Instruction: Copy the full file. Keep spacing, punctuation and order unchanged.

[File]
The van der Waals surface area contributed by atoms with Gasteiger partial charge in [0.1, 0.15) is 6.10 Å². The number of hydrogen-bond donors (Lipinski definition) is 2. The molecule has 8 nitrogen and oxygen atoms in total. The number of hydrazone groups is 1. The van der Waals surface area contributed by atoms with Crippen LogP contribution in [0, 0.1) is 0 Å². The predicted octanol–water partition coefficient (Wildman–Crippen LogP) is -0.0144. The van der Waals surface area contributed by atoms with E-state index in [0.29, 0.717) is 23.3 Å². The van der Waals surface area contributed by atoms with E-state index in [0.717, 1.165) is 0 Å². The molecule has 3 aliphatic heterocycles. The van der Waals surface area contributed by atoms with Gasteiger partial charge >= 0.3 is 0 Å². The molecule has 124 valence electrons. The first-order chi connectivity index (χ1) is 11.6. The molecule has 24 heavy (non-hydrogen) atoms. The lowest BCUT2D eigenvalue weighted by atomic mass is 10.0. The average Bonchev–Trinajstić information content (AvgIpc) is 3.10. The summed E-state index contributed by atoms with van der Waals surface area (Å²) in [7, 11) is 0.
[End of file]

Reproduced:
The van der Waals surface area contributed by atoms with Gasteiger partial charge in [0.1, 0.15) is 6.10 Å². The number of hydrogen-bond donors (Lipinski definition) is 2. The molecule has 8 nitrogen and oxygen atoms in total. The number of hydrazone groups is 1. The van der Waals surface area contributed by atoms with Crippen LogP contribution in [0, 0.1) is 0 Å². The predicted octanol–water partition coefficient (Wildman–Crippen LogP) is -0.0144. The van der Waals surface area contributed by atoms with E-state index in [0.29, 0.717) is 23.3 Å². The van der Waals surface area contributed by atoms with E-state index in [0.717, 1.165) is 0 Å². The molecule has 3 aliphatic heterocycles. The van der Waals surface area contributed by atoms with Gasteiger partial charge >= 0.3 is 0 Å². The molecule has 124 valence electrons. The first-order chi connectivity index (χ1) is 11.6. The molecule has 24 heavy (non-hydrogen) atoms. The lowest BCUT2D eigenvalue weighted by atomic mass is 10.0. The average Bonchev–Trinajstić information content (AvgIpc) is 3.10. The summed E-state index contributed by atoms with van der Waals surface area (Å²) in [7, 11) is 0.